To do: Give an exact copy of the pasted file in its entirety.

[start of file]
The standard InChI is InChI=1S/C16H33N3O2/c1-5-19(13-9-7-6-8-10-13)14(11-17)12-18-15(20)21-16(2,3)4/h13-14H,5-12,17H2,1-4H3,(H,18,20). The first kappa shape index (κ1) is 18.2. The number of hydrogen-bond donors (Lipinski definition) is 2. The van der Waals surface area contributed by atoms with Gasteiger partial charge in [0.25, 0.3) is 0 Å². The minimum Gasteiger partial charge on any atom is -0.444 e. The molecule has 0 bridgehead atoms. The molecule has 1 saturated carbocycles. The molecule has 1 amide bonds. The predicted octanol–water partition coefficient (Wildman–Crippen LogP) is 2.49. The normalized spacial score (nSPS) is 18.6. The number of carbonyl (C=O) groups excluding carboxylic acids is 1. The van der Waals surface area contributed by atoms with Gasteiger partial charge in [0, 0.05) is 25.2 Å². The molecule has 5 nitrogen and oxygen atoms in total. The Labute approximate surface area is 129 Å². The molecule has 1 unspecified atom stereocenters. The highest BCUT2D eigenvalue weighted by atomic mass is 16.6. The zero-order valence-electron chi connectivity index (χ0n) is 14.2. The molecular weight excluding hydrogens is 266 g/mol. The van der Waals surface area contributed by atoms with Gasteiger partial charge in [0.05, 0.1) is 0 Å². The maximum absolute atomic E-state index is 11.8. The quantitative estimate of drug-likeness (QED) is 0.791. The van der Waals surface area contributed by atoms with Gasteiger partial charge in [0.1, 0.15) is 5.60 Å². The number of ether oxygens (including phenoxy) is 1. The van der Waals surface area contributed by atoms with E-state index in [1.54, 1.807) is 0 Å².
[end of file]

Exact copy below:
The standard InChI is InChI=1S/C16H33N3O2/c1-5-19(13-9-7-6-8-10-13)14(11-17)12-18-15(20)21-16(2,3)4/h13-14H,5-12,17H2,1-4H3,(H,18,20). The first kappa shape index (κ1) is 18.2. The number of hydrogen-bond donors (Lipinski definition) is 2. The van der Waals surface area contributed by atoms with Gasteiger partial charge in [0.25, 0.3) is 0 Å². The minimum Gasteiger partial charge on any atom is -0.444 e. The molecule has 0 bridgehead atoms. The molecule has 1 saturated carbocycles. The molecule has 1 amide bonds. The predicted octanol–water partition coefficient (Wildman–Crippen LogP) is 2.49. The normalized spacial score (nSPS) is 18.6. The number of carbonyl (C=O) groups excluding carboxylic acids is 1. The van der Waals surface area contributed by atoms with Gasteiger partial charge in [0, 0.05) is 25.2 Å². The molecule has 5 nitrogen and oxygen atoms in total. The Labute approximate surface area is 129 Å². The molecule has 1 unspecified atom stereocenters. The highest BCUT2D eigenvalue weighted by atomic mass is 16.6. The zero-order valence-electron chi connectivity index (χ0n) is 14.2. The molecular weight excluding hydrogens is 266 g/mol. The van der Waals surface area contributed by atoms with Gasteiger partial charge in [0.05, 0.1) is 0 Å². The maximum absolute atomic E-state index is 11.8. The quantitative estimate of drug-likeness (QED) is 0.791. The van der Waals surface area contributed by atoms with Gasteiger partial charge in [0.1, 0.15) is 5.60 Å². The number of ether oxygens (including phenoxy) is 1. The van der Waals surface area contributed by atoms with E-state index in [1.54, 1.807) is 0 Å².